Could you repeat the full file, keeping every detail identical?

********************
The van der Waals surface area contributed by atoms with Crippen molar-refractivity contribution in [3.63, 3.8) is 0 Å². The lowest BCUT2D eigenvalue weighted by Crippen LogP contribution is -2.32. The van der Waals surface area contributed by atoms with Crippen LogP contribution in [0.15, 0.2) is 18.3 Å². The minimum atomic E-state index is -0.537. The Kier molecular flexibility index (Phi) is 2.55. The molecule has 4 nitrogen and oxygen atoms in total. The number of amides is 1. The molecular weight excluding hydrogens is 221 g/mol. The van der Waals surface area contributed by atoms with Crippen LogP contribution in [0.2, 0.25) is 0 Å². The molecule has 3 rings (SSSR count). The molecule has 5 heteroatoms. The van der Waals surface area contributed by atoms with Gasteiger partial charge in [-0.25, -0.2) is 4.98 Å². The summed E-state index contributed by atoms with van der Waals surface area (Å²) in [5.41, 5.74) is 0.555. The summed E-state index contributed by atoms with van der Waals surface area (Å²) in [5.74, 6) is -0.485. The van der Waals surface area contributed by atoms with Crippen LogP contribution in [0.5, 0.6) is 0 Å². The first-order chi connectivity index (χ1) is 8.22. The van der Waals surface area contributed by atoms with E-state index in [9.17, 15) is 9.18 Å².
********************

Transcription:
The van der Waals surface area contributed by atoms with Crippen molar-refractivity contribution in [3.63, 3.8) is 0 Å². The lowest BCUT2D eigenvalue weighted by Crippen LogP contribution is -2.32. The van der Waals surface area contributed by atoms with Crippen LogP contribution in [0.15, 0.2) is 18.3 Å². The minimum atomic E-state index is -0.537. The Kier molecular flexibility index (Phi) is 2.55. The molecule has 4 nitrogen and oxygen atoms in total. The number of amides is 1. The molecular weight excluding hydrogens is 221 g/mol. The van der Waals surface area contributed by atoms with Crippen LogP contribution in [0.2, 0.25) is 0 Å². The molecule has 3 rings (SSSR count). The molecule has 5 heteroatoms. The van der Waals surface area contributed by atoms with Gasteiger partial charge in [-0.25, -0.2) is 4.98 Å². The summed E-state index contributed by atoms with van der Waals surface area (Å²) in [5.41, 5.74) is 0.555. The summed E-state index contributed by atoms with van der Waals surface area (Å²) in [5.74, 6) is -0.485. The van der Waals surface area contributed by atoms with Crippen LogP contribution in [0.5, 0.6) is 0 Å². The first-order chi connectivity index (χ1) is 8.22. The van der Waals surface area contributed by atoms with E-state index in [9.17, 15) is 9.18 Å².